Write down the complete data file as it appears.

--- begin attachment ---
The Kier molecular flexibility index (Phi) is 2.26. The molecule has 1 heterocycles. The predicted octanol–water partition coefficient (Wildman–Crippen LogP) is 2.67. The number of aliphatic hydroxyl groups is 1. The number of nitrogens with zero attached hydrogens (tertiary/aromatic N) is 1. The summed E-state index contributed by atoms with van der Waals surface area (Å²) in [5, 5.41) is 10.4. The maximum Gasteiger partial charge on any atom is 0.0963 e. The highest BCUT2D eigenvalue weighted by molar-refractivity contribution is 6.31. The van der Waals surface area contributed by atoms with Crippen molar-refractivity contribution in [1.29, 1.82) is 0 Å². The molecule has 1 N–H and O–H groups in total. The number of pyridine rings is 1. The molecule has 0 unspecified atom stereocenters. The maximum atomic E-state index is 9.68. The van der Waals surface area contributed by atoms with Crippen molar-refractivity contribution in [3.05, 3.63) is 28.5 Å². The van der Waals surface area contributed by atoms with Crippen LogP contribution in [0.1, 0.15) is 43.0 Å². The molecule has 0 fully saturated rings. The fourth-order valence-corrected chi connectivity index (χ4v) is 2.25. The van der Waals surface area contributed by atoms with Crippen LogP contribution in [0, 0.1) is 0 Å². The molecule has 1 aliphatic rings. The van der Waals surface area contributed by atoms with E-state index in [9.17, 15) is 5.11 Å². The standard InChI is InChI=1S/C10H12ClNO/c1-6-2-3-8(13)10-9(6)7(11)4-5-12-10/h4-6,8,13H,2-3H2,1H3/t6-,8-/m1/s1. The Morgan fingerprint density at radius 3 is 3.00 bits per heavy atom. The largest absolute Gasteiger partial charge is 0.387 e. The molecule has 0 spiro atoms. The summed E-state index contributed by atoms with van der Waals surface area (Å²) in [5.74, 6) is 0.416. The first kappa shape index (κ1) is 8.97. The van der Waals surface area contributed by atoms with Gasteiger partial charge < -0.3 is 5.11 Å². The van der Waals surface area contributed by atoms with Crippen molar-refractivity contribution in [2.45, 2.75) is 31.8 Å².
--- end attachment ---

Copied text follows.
The Kier molecular flexibility index (Phi) is 2.26. The molecule has 1 heterocycles. The predicted octanol–water partition coefficient (Wildman–Crippen LogP) is 2.67. The number of aliphatic hydroxyl groups is 1. The number of nitrogens with zero attached hydrogens (tertiary/aromatic N) is 1. The summed E-state index contributed by atoms with van der Waals surface area (Å²) in [5, 5.41) is 10.4. The maximum Gasteiger partial charge on any atom is 0.0963 e. The highest BCUT2D eigenvalue weighted by molar-refractivity contribution is 6.31. The van der Waals surface area contributed by atoms with Crippen molar-refractivity contribution in [1.29, 1.82) is 0 Å². The molecule has 1 N–H and O–H groups in total. The number of pyridine rings is 1. The molecule has 0 unspecified atom stereocenters. The maximum atomic E-state index is 9.68. The van der Waals surface area contributed by atoms with Crippen molar-refractivity contribution in [3.05, 3.63) is 28.5 Å². The van der Waals surface area contributed by atoms with Crippen LogP contribution in [0.1, 0.15) is 43.0 Å². The molecule has 0 fully saturated rings. The fourth-order valence-corrected chi connectivity index (χ4v) is 2.25. The van der Waals surface area contributed by atoms with Crippen LogP contribution in [0, 0.1) is 0 Å². The molecule has 1 aliphatic rings. The van der Waals surface area contributed by atoms with E-state index in [9.17, 15) is 5.11 Å². The standard InChI is InChI=1S/C10H12ClNO/c1-6-2-3-8(13)10-9(6)7(11)4-5-12-10/h4-6,8,13H,2-3H2,1H3/t6-,8-/m1/s1. The Morgan fingerprint density at radius 3 is 3.00 bits per heavy atom. The largest absolute Gasteiger partial charge is 0.387 e. The molecule has 0 spiro atoms. The summed E-state index contributed by atoms with van der Waals surface area (Å²) in [5.74, 6) is 0.416. The first kappa shape index (κ1) is 8.97. The van der Waals surface area contributed by atoms with Gasteiger partial charge < -0.3 is 5.11 Å². The van der Waals surface area contributed by atoms with Crippen molar-refractivity contribution in [2.45, 2.75) is 31.8 Å².